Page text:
Happy New Year! (More or less by now…)
During 2016, you “worked your guts out”! You invested…no, dedicated… no, devoted your time, your talent, your treasure (money, that is), your energy, and all your capacity to building and operating a successful business. Whether you are an owner, a manager, a line employee or a newbie, you were “all in.” And so you shall be for 2017, as well.
A long-lasting saying in business is that a company’s greatest assets are its human assets. But, that well-worn motto does not go nearly far enough. Certainly, people are productive entities. But, they are by no means binary, digitized work units. They are so very much more. Each employee offers your enterprise an entire universe — of thoughts, creativity, and (see above) energy and capacity. Each has his or her own perspectives, aspirations and dreams. It is crucial for employers to understand the nature of the human element of their businesses to harness this limitless “ROI” potential.
So, now that the editorial above is concluded, it is time to think about making sure your company’s personnel-related activities are optimized during 2017 so your employees have the infrastructure within which they can produce. Accomplishing this outcome involves a systematic, proactively risk-managed methodology to implement the policies, practices, and procedures that make the technical elements of human resources management second nature and allow management to facilitate employees to perform their “best and brightest.”1
Doing so requires a checklist approach to ensure ongoing compliance with applicable laws, rules, and regulations — perhaps even to flip that compliance mode on its head and regard the overall effect of these same activities as creating a value-added benefit to your company.
So, let us now look at some of the fundamental personnel management functions to review (and perhaps revise) during the beginning of this new year.
- Employee Jackets – Pry open the “Employee” file cabinet drawers. What do you see? Probably some thin folders for many employees, possibly in alphabetical order. What should be in those drawers are files for every employee containing the records from application to today. There is work to be done.
- Employment Documents – Now, look at the documents you actually use such as advertisement forms (hopefully containing “equal employment opportunity” and “drug-free workplace” language), applications, offer letters, contracts, review forms, union forms, benefit package receipts, accident reports, disciplinary notices, termination notices, exit interviews…and more.2 When were your documents reviewed and updated? (Hopefully once each year. Put this review cycle on your recurring calendar.) Let’s focus a bit on employee handbooks. Are they up to date, since the required and prohibited provisions change periodically? Do they address intellectual property ownership, internet/email usage, “bring your own device” rules, anti-harassment and anti-discrimination, reporting/whistle-blowing and workplace safety?3
- Pay & Benefits – Your employees like to get paid. And, employees like to have access to benefit options, even if they are not employer-paid. Is your “benefits package” comparable to your competitors? Given generational shifts over the past several years, are your “competitors” for employees even your business peers? Here is an area where you have to seriously consider the ROI of compensating your employees in ways that will keep them on board. (Remember, it is more expensive to hire and start new employees than it is to retain incumbents.)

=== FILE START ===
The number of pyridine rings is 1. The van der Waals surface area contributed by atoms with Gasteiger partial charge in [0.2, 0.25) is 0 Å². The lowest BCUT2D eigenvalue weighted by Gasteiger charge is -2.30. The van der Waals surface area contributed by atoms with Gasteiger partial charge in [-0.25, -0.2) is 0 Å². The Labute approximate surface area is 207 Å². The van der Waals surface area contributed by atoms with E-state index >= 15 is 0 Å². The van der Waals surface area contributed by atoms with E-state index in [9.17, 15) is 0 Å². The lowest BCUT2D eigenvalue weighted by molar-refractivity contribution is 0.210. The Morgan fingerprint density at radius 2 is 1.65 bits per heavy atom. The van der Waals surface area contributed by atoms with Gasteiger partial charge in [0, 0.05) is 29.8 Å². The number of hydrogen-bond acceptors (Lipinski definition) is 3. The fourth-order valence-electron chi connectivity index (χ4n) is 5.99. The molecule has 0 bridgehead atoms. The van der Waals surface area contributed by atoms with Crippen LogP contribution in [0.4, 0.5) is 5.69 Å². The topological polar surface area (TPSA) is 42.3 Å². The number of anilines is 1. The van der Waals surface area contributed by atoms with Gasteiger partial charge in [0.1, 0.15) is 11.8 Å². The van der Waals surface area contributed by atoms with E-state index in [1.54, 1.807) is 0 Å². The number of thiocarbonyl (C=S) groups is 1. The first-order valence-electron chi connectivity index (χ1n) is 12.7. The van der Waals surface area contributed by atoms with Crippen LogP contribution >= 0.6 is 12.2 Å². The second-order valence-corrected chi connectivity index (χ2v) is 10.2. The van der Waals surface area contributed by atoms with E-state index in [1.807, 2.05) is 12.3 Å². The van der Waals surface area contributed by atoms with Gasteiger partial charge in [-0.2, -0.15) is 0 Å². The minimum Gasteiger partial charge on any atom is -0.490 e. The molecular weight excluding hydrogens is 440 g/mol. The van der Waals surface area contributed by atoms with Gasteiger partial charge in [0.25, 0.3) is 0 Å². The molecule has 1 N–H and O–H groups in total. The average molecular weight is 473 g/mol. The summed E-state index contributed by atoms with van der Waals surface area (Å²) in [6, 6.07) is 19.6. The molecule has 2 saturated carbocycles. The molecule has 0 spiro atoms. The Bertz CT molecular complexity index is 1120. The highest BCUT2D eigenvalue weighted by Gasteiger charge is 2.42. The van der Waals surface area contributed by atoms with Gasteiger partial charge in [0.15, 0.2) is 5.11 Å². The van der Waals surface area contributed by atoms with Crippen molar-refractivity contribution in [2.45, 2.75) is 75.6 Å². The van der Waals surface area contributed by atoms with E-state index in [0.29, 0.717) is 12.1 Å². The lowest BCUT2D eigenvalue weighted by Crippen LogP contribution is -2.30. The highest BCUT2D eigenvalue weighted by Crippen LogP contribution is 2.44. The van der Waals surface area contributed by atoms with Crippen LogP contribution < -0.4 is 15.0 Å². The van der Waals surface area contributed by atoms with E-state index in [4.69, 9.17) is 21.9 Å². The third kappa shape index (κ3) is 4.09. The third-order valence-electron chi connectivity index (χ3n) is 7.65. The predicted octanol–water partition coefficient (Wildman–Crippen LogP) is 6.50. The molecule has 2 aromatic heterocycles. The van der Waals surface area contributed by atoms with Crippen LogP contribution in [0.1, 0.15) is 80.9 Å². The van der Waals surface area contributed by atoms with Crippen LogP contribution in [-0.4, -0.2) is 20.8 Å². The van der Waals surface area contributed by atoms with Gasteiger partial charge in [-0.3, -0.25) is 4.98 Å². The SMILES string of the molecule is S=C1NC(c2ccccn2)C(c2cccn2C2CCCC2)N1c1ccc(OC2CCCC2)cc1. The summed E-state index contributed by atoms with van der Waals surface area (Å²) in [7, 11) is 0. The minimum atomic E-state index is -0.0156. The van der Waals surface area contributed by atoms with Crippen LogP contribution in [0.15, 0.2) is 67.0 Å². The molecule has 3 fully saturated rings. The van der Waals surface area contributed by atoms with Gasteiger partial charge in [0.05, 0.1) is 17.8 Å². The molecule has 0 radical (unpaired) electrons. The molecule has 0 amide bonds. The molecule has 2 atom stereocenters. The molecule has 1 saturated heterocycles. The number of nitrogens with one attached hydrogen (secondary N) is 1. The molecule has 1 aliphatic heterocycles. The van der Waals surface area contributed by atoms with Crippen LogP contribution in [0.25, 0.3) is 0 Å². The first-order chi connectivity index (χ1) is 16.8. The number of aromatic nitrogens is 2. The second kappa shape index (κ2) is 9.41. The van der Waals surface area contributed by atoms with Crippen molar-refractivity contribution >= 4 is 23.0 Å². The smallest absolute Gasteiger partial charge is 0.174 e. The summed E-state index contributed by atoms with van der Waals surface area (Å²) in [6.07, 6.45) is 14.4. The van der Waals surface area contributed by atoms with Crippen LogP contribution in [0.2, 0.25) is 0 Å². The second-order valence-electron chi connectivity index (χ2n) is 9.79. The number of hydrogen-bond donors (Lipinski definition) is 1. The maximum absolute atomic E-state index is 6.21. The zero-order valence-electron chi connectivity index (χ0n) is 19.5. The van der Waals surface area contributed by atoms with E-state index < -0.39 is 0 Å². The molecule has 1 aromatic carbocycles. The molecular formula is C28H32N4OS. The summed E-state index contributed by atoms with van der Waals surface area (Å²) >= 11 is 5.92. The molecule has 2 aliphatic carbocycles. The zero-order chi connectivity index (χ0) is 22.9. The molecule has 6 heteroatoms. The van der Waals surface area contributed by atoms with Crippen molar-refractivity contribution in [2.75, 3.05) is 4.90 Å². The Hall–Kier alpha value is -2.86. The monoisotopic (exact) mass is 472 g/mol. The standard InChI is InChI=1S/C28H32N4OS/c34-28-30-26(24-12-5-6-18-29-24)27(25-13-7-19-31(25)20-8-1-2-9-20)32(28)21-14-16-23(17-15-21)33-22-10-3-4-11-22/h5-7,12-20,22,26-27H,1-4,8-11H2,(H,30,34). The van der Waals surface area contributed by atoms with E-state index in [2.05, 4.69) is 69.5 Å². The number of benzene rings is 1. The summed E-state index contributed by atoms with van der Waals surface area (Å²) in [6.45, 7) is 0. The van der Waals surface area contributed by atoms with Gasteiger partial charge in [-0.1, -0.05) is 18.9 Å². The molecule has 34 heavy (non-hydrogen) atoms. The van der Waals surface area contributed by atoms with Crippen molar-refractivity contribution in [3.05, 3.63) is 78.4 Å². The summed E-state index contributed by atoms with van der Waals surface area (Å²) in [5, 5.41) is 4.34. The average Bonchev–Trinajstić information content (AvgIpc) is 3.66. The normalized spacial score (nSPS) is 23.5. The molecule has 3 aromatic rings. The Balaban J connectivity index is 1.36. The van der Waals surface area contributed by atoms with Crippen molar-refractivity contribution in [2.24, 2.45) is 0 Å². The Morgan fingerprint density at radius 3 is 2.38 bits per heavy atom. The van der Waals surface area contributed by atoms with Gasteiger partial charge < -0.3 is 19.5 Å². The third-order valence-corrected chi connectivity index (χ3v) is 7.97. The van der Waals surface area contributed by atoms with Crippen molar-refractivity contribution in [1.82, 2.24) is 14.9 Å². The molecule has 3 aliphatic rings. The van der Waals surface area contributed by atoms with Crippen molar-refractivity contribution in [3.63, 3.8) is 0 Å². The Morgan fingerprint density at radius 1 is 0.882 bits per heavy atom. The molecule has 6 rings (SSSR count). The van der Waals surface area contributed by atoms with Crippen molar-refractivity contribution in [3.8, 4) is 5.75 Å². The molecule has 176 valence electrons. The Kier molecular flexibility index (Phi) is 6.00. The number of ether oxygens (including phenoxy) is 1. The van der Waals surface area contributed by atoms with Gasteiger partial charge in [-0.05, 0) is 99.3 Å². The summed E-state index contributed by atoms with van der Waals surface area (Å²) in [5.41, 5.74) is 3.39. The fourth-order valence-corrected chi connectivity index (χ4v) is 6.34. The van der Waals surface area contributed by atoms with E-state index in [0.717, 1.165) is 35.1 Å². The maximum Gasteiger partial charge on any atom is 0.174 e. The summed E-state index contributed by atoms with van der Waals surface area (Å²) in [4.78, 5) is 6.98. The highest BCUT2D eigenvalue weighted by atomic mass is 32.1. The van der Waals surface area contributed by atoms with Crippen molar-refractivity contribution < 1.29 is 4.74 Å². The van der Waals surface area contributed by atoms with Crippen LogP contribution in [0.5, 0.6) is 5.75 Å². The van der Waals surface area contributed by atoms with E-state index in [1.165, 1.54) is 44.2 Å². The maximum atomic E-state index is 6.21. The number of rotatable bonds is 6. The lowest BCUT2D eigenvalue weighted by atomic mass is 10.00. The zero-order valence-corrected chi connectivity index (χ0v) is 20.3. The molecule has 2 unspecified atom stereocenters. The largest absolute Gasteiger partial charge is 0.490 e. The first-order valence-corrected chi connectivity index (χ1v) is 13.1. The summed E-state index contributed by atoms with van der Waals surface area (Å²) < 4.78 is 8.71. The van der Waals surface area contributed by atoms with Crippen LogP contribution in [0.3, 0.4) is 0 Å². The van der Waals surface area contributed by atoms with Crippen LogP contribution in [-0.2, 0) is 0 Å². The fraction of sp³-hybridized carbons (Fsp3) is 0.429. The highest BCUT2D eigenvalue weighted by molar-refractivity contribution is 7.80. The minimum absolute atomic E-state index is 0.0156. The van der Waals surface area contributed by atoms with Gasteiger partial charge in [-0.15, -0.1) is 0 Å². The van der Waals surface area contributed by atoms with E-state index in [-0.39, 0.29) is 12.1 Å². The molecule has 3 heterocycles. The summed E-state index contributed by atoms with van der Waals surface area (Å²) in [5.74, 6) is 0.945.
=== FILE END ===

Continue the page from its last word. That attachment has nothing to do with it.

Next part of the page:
- Safety – When was the last time you got up from your desk and walked your workplace? In terms of safety, would you want to work there? Are your company’s “things” where they are supposed to be (such as in storage bins, warehouses, loading docks and even locked areas for certain supplies like chemicals)? Is your equipment maintained and operating properly? Overall, is your environment conducive to workplace safety? If not, it certainly should be. Because…it is less expensive to prevent employee accidents and illnesses than it is to heal them. And, in terms of ROI, it is more likely that people will gravitate toward safer worksites and away from marginal employers.
- Training – Employees want success at work, and that entails ongoing opportunities to improve and create. And, that means lifelong-learning to become state of the art in actionable knowledge, skills and abilities. Are your employee education options (live or online) engaging, or perhaps even entertaining, so your employees will absorb and use the techniques they learn? (Again, an ROI outcome.)
- Recognition – Scroll back up to “Pay & Benefits.” A nonmaterial, psychological form of communication is meaningful recognition. People like being noted for “jobs well done.” Certainly, promotions and bonuses are very rewarding, but “public” attention for merit is also worthwhile. Question: Does your company have employee recognition in place? Perhaps it should.
In summary, the discussion above highlights a number of recurring themes. Schedules. Return on investment. And…checklists.
Next time, more about systematic approaches in business — this time, concerning a business’s real estate assets. Stay tuned…
For more information, call Philip N. Kabler, Esq. of the Gainesville, Florida, office of Bogin, Munns & Munns, P.A. at 352-332-7688, www.boginmunns.com/gainesvillelawoffice, where he practices in the areas of business, real estate, banking and equine law.
PHILIP N. KABLER is an Incubator Resource for the Santa Fe College Center for Innovation and Economic Development (CIED) and has taught various courses at the UF Levin College of Law and at the UF Warrington College of Business Administration (undergraduate and graduate). He is also the current president of the North Florida Association of Real Estate Attorneys.